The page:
New York, New York. June 6, 1944. D-day services in a synagogue on West Twenty-third Street

WW2 WWII Library of Congress New York, New York. June 6, 1944. D-day sevices in a synagogue on West Twenty-third Street

New York, New York. June 6, 1944. D-day sevices in a synagogue on West Twenty-third Street

WW2 WWII Library of Congress New York, New York. June 6, 1944. Noon mass at Saint Vincent de Paul's Church on D-day

New York, New York. June 6, 1944. Noon mass at Saint Vincent de Paul’s Church on D-day

On the evening of June 6, President Roosevelt gave a radio broadcast about D-day. It included a prayer that had been printed in newspapers that afternoon, so listeners could say it along with the president.

“With Thy blessing, we shall prevail over the unholy forces of our enemy. Help us to conquer the apostles of greed and racial arrogancies. Lead us to the saving of our country, and with our sister Nations into a world unity that will spell a sure peace a peace invulnerable to the schemings of unworthy men. And a peace that will let all of men live in freedom, reaping the just rewards of their honest toil.” –Franklin D. Roosevelt

WW2 WWII Library of Congress New York, New York. A crowd on D-day in Madison Square

New York, New York. A crowd on D-day in Madison Square

WW2 WWII Library of Congress New York, New York. June 6, 1944. A woman addressing the crowd at the D-day rally at Madison Square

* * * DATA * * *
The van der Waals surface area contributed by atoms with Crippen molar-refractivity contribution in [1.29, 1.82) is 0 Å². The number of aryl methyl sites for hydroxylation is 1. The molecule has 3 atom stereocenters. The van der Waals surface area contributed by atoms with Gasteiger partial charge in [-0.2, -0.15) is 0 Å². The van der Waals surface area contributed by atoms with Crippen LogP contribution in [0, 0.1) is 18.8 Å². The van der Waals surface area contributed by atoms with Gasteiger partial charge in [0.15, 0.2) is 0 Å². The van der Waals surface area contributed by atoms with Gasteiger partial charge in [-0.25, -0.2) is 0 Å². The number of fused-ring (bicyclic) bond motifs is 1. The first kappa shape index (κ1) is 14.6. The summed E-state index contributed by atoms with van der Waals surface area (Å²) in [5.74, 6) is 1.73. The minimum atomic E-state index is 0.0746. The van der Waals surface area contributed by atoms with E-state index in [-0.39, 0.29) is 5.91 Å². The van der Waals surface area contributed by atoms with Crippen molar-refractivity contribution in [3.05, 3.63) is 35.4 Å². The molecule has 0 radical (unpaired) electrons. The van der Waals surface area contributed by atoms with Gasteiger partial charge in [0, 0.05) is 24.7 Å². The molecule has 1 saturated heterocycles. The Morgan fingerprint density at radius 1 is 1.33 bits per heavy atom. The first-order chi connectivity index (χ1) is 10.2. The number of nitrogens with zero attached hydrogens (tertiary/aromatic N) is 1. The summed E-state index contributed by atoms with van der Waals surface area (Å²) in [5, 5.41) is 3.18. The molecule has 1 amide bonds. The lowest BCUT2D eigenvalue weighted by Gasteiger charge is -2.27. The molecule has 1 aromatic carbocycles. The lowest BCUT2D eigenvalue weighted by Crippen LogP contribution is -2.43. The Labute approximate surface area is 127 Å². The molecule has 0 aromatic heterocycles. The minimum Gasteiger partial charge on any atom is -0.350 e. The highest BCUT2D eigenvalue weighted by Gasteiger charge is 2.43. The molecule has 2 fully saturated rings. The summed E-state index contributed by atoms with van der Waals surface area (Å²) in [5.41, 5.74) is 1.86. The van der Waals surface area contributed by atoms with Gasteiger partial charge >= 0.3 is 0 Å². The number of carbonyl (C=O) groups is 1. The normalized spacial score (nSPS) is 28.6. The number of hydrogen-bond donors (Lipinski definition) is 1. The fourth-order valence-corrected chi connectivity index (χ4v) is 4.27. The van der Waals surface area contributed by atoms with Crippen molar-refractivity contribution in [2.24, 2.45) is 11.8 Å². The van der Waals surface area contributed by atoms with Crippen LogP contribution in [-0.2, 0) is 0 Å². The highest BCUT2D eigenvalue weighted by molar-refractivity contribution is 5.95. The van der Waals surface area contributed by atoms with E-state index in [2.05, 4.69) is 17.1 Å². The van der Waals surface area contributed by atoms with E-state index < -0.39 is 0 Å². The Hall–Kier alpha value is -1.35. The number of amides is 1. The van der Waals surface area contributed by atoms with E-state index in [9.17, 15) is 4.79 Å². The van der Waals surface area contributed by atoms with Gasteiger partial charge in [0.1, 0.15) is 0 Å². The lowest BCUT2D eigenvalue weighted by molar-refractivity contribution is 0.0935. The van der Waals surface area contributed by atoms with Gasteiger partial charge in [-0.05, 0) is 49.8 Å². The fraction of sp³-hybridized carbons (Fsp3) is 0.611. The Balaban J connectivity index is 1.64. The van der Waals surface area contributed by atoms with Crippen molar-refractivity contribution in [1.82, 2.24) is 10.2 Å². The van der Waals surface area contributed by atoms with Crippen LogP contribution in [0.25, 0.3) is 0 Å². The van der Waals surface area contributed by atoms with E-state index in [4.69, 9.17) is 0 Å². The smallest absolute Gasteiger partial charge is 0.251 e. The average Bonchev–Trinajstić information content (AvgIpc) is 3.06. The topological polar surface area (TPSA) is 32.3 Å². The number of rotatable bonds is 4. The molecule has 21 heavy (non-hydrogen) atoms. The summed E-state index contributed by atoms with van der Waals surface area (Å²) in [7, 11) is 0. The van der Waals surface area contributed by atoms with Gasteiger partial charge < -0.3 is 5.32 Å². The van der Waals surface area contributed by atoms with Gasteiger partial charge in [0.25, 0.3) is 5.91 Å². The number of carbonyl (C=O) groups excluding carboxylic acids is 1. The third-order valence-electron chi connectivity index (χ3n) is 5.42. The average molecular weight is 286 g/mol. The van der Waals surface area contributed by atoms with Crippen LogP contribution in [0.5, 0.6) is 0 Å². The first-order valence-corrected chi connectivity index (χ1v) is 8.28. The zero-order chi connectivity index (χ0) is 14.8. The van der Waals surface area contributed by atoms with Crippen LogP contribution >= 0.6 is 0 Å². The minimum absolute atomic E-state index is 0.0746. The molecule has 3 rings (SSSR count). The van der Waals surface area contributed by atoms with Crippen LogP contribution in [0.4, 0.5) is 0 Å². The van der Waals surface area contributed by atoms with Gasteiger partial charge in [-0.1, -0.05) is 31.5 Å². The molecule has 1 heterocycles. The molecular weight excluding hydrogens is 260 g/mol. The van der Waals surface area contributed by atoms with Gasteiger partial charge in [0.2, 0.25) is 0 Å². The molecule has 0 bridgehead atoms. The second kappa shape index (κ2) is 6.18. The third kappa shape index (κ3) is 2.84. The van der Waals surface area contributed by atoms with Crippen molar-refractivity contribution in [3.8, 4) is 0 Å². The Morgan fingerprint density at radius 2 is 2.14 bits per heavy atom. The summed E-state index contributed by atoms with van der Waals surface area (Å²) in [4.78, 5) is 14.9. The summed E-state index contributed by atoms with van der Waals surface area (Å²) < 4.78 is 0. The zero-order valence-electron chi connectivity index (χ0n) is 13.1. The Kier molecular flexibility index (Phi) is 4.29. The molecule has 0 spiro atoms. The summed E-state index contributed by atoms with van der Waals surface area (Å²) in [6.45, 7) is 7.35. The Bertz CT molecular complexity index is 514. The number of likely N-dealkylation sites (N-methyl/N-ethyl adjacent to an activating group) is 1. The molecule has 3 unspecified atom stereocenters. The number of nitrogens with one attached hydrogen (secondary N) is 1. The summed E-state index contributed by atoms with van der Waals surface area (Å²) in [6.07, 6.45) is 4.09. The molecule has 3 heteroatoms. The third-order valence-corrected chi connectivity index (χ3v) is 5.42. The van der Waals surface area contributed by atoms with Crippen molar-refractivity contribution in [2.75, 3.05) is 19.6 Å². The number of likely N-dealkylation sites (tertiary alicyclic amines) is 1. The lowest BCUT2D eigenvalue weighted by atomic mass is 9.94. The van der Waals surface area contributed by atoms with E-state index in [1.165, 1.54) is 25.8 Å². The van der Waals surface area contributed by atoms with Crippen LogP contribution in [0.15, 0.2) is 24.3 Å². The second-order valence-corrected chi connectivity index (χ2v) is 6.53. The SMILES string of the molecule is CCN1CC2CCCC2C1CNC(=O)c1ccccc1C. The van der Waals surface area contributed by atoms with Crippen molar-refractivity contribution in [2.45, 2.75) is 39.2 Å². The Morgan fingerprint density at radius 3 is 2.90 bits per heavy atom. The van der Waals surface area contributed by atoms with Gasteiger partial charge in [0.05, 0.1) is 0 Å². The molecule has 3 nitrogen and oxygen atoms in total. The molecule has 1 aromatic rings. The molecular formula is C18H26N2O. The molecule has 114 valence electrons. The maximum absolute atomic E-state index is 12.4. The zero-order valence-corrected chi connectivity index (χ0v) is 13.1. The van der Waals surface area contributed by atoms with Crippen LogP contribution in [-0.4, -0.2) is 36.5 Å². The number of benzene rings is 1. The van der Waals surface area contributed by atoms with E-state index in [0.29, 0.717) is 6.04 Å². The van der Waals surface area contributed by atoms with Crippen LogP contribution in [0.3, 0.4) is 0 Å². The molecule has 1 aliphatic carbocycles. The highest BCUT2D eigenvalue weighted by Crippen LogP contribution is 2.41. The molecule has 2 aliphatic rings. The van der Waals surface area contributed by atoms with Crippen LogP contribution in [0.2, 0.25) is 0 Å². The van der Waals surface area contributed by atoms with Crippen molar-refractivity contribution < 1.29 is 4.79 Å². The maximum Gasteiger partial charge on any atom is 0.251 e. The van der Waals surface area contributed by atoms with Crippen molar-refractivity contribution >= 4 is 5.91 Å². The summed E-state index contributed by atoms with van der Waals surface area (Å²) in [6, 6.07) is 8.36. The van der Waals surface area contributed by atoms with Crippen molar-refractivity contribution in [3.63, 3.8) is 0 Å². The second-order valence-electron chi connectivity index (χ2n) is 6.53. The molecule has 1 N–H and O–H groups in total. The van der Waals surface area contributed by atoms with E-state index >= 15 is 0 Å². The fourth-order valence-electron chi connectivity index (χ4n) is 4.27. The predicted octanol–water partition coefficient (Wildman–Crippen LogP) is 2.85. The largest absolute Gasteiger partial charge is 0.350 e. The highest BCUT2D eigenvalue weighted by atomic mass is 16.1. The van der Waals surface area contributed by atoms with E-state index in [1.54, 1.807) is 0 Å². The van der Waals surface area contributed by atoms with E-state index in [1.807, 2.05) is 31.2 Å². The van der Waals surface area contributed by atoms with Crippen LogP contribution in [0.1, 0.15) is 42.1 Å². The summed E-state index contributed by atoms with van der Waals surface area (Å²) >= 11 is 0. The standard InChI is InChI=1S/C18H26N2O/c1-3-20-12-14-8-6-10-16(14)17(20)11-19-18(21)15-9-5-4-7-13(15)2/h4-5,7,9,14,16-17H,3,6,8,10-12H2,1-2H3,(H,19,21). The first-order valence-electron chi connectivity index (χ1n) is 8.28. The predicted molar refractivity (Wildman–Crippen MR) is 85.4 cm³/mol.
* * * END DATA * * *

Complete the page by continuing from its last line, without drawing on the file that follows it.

New York, New York. June 6, 1944. A woman addressing the crowd at the D-day rally at Madison Square

WW2 WWII Library of Congress New York, New York. June 6, 1944. Monsignor William E. Cashin at the D-day rally in Madison Square

New York, New York. June 6, 1944. Monsignor William E. Cashin at the D-day rally in Madison Square

WW2 WWII Library of Congress New York, New York. A crowd on D-day in Madison Square

New York, New York. A crowd on D-day in Madison Square

WW2 WWII Library of Congress New York, New York. A crowd on D-day in Madison Square

New York, New York. A crowd on D-day in Madison Square

WW2 WWII Library of Congress New York, New York. Mayor Fiorello La Guardia at the D-day rally in Madison Square

New York, New York. Mayor Fiorello La Guardia at the D-day rally in Madison Square

WW2 WWII Library of Congress New York, New York. June 6, 1944. Part of the parade on D-day, Madison Square

New York, New York. June 6, 1944. Part of the parade on D-day, Madison Square

WW2 WWII New York, New York. A crowd on D-day in Madison Square. Mayor Fiorello La Guardia standing in the crowd

New York, New York. A crowd on D-day in Madison Square. Mayor Fiorello La Guardia standing in the crowd

WW2 WWII New York, New York. June 6, 1944. Blood donors on D-day

New York, New York. June 6, 1944. Blood donors on D-day

To read two excellent, in-depth articles about D-day and the weeks leading up to it, see here and here. President Roosevelt’s full D-day radio broadcast can be found here. To see more of the Library of Congress photos, visit their website or Flickr photostream.




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Costandinos | Black & White Photography
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Amazing collection of images that accurately tell the story of that day… I wonder how much we have learned since then…